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Foraging and Gender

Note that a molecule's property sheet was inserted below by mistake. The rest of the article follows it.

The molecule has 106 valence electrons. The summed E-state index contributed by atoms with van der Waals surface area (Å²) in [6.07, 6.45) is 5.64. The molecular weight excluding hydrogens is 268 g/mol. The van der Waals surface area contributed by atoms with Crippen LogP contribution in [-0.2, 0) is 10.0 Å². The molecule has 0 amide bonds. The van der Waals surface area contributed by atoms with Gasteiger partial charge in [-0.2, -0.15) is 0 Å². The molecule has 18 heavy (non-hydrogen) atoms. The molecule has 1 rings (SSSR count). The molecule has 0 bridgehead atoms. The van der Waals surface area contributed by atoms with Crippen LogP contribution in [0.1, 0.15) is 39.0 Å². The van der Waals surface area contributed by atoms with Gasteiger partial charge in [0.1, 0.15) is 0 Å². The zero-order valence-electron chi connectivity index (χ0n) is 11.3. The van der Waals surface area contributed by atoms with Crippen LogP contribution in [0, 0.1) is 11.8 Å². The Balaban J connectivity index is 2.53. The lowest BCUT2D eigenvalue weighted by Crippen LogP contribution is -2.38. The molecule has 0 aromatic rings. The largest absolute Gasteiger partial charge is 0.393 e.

There are commonly two alternative models of subsistence organization. The "economy of scale" model for household formation asserts that decisions about production organization are divided by gender in order to tap the relative skills and abilities (comparative advantages) of men and women in a cooperative effort to provide for their household. Alternatively, gender differences might be the product of differential variance sensitivity: one or both genders are biasing subsistence decisions either toward more variable resource types that may function to ensure efficient advertisement of underlying qualities or toward less variable subsistence activities that increase the certainty of a given reward. Relative to these models, I’ve investigated three specific hypotheses: 1) that women’s foraging decisions are patterned by the tradeoffs between caring for children and producing food; 2) that the different choices men and women make are designed to satisfy the shared goal of optimizing household economic production (in terms of an economy of scale in the acquisition of food for consumption); and 3) that men’s foraging is biased toward activities associated with particular "costs" that ensure the honesty of their social displays.

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